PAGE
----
San Francisco Ballet’s New York season continues on October 23 with a premiere performance for the city – Christopher Wheeldon’s highly creative production of Cinderella which played to sold-out houses when it opened in San Francisco earlier this year.
A co-production with Dutch National Ballet, this presentation of Cinderella – set to Prokofiev’s glorious score – takes its inspiration from the works of the Brothers Grimm as well as from the Charles Perrault adaptation of the folk tale. Add to this the Wheeldon touch, a highly imaginative creative team, and you have a unique and enchanting production which had its world premiere in Amsterdam on December 13, 2012.
Cinderella is Christopher Wheeldon’s eighth commission for San Francisco Ballet, but his first full-length work for the Company. One of today’s most sought-after choreographers, he started his dancing career with The Royal Ballet where his talent for choreography was recognized by Sir Kenneth MacMillan, who advised him to “take every opportunity you have to practice it”. Following a move to New York City Ballet, Wheeldon finally retired from dancing in 2000 to concentrate on choreography, becoming resident choreographer of the New York company from 2001 to 2008. He is now Artistic Director of his own company, and also an Artistic Associate at The Royal Ballet.
Around the time that Helgi Tomasson – SF Ballet Artistic Director and Principal Choreographer – was discussing the commissioning of Cinderella with Wheeldon, Dutch National Ballet had also approached him for a full-length work, so Wheeldon decided on a co-production – not an easy route, but as he said at the time “I’ll do some of it here and some of it there, and we’ll make it work”. This involved an exchange of principal dancers from the two companies in the months preceding the premiere, enabling him to create on both at the same time, an exercise which he describes as promoting “an exciting cultural exchange”.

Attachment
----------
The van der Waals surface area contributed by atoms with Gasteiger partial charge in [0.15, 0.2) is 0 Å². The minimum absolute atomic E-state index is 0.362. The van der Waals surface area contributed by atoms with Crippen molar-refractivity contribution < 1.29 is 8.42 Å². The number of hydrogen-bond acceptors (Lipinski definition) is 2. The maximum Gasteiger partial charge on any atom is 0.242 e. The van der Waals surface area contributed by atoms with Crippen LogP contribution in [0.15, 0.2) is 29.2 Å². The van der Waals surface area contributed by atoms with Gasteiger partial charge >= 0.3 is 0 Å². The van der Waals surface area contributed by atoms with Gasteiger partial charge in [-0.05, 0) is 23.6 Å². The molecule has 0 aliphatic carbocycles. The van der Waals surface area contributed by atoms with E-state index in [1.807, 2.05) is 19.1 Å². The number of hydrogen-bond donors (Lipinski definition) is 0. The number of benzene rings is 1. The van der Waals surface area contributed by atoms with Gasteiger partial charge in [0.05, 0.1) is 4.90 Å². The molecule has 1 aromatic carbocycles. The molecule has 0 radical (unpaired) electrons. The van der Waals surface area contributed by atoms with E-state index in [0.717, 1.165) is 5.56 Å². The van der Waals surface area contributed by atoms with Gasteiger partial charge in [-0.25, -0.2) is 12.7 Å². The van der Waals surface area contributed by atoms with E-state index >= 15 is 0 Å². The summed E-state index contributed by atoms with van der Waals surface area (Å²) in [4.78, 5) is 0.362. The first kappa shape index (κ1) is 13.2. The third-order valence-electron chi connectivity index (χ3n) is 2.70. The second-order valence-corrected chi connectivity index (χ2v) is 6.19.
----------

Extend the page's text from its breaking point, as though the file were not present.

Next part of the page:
Wheeldon – who regards the Grimm version of Cinderella as “more serious and a bit darker” than Perrault’s – presents a very different version than that to which audiences are accustomed. There is no fairy godmother, no pumpkin coach and no clock striking midnight, but it has a living and dancing tree which grows from the grave of Cinderella’s mother, and to which Wheeldon refers as “the deliverer of all things magic” – which he thinks is “quite beautiful” and also “more poetic” than the traditional fairy godmother. For Cinderella’s guidance and protection, Wheeldon has given her four spirits – the seasonal fairies in Prokofiev’s score – who also bestow on her gifts such as elegance and lightness of being, the steps she learns from them forming the basis of her solo at the Prince’s ball.
Although Wheeldon’s aim was to “echo some of the darkness in the music by taking some of the themes from the Brothers Grimm version”, he has retained the comedy which characterizes the traditional versions, because, he says, “there’s comedy written into the music”. He does, however, consider it a more serious Cinderella, and “a very rich theatrical experience”.
Wheeldon’s highly imaginative creative team included playwright and librettist Craig Lucas, set and costume designer Julian Crouch, award-winning puppeteer Basil Twist – responsible for creating the “living” tree – and lighting specialist Natasha Katz who worked with Wheeldon on Continuum, a previous commission for San Francisco Ballet.
Prokofiev started writing the score for Cinderella in 1940. It was initially intended for the Kirov Ballet (now the Mariinsky), but had to be set aside for a couple of years during World War II. On completion, the work was performed in November 1945 – by the Bolshoi Ballet. Maria Kochetkova, a Principal Dancer of San Francisco Ballet, says that the beauty of the music is what made her long to dance the role of Cinderella, having first watched a video of the ballet when she was a student at the Bolshoi. “It was my dream to perform it,” she says, “and not because of the pas de deux or unusual costumes or story that I wanted to act. It was because of the music.”Maria Kochetkova and Joan Boada in Wheeldon’s ‘Cinderella’.
San Francisco Ballet’s Cinderella runs at the David H Koch Theater, Lincoln Center in New York from October 23 to 27. For further information and tickets, please follow this link http://www.sfballet.org/tickets/ontour where you’ll also find some video clips of the New York season.